Scooping rice at the food bank
Charitable Giving

Hundreds of employees to give back during inaugural Volunteer Week

Susan Simpson

In a nationwide show of community support, hundreds of Williams employees will give their energy to complete more than 160 projects across 18 states as part of the company’s inaugural Volunteer Week, April 22-29.

“Strong community involvement is at the heart of Williams, driven by our core value to be responsible stewards,” said Alan Armstrong, Williams president and chief executive officer. “By harnessing the energy and enthusiasm of our employees, we’re exemplifying our values by lending a hand to the nonprofits that work hard every day to improve our communities.”

Williams Volunteer Week builds on the company’s long tradition of being a good neighbor through employee volunteerism and financial support. Projects range from outdoor beautification to volunteering in elementary school classrooms to helping at food banks.

In Houston, employees will revitalize a community garden in an underserved area.

Employee Jerry Fabian is on the board of directors for nonprofit Urban Harvest, which has a mission to increase access to fresh and local food. The Happy Place Garden serves a low-income population.

“This area is classified as a food desert, meaning many residents live away from a supermarket or grocery store with healthy food options. The goal is to revitalize this garden so that the neighborhood can once again plant and harvest nutritious foods from the allotted beds, plus also have a safe space for the neighbors to gather and build social cohesion.”

Williams employees got a jump start on our inaugural Volunteer Week by helping out at the Community Food Bank of Eastern Oklahoma.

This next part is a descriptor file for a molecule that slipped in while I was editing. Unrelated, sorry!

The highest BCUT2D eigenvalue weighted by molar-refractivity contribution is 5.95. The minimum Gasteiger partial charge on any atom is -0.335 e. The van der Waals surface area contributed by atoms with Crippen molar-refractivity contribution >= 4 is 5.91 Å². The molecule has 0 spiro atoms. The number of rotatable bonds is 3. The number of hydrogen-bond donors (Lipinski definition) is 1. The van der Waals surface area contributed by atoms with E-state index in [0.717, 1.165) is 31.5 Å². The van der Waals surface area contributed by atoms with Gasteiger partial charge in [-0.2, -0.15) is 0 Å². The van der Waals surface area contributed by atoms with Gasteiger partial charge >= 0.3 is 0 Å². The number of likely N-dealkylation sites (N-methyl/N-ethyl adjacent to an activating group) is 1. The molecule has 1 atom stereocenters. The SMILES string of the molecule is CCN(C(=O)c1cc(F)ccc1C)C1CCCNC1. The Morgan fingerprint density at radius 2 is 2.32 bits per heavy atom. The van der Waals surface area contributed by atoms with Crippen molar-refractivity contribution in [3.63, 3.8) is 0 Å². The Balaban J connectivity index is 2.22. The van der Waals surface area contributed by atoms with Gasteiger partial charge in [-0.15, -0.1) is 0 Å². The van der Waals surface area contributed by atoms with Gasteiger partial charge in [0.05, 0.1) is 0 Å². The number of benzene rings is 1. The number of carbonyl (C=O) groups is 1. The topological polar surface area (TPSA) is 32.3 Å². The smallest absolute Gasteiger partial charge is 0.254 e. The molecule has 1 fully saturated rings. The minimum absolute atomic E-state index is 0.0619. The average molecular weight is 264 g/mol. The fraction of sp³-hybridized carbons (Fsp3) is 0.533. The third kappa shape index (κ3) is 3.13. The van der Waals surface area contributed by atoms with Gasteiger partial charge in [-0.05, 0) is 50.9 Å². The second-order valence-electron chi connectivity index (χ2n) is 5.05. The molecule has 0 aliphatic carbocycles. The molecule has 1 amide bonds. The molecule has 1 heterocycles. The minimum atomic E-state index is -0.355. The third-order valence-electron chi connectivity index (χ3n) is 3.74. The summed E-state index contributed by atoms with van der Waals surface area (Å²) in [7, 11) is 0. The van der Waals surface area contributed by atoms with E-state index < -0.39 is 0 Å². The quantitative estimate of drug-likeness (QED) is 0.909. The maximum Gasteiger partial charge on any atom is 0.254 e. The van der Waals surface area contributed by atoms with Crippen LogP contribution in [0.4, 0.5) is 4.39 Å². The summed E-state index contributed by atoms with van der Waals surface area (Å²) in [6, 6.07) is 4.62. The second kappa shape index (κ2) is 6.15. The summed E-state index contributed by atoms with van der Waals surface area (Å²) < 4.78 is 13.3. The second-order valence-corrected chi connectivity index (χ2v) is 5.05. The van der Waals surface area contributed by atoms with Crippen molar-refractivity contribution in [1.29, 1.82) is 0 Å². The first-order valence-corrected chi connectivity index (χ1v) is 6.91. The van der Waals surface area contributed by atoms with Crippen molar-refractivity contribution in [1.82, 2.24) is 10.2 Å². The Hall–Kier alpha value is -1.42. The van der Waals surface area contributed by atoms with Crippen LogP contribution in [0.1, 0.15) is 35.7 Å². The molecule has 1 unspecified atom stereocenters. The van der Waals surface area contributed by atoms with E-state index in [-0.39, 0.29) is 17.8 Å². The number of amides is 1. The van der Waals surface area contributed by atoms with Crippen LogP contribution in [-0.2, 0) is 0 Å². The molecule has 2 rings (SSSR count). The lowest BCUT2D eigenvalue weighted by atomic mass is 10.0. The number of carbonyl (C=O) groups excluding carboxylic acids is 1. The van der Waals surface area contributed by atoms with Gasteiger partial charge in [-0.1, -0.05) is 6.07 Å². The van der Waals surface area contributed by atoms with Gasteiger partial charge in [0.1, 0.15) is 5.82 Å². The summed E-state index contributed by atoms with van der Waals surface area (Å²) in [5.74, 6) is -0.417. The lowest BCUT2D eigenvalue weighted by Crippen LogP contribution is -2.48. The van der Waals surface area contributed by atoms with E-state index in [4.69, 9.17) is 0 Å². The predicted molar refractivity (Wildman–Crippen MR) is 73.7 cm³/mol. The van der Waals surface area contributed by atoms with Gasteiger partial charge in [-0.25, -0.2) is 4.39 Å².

Fabian, a supervisor of project controls, said employee volunteerism is not just a duty, but a privilege.

“While we are supporting the areas where we work, live, and play, we are also helping to create a sustainable and safe community for everyone. Obviously, volunteering has a positive impact on the communities, but it also creates a positive and lasting feeling of achievement.”

Chad Dlugoszewski, a coordinator of maintenance in the Charlottesville Division in North Carolina, said it feels good to help a local nonprofit needing volunteers with skills in repair and construction.

At the Ada Jenkins Center in Davidson, North Carolina, employees will repair roofs, sand and paint walls, assemble pantry shelving and prune trees.

“The center rarely has volunteers with the skills required for upkeep and repairs to their 85-year-old building,” Dlugoszewski said. “Partnering with Williams for the volunteer project will allow them to make repairs that have been needed for years.”

In western Georgia, employees plan to document thousands of gravestones at a nearby cemetery.

The project, in coordination with Billion Graves, will add to an online database of gravestones that can then be located by longitude and latitude, said project coordinator Tina Kitchens, a senior field office administrator.

“There is a huge need to record all gravestones so that relatives and descendants can search for their loved ones. Some of the gravestones date back decades and are too dirty to read so we will carefully and respectfully wash them and load the images to the Billion Graves app.”

Kitchens said Williams’ support of volunteer efforts is meaningful to both employees and those in need.

“It makes us feel good to do something for others,” she said. “I hope if I was in need, there would be caring people out there to help.”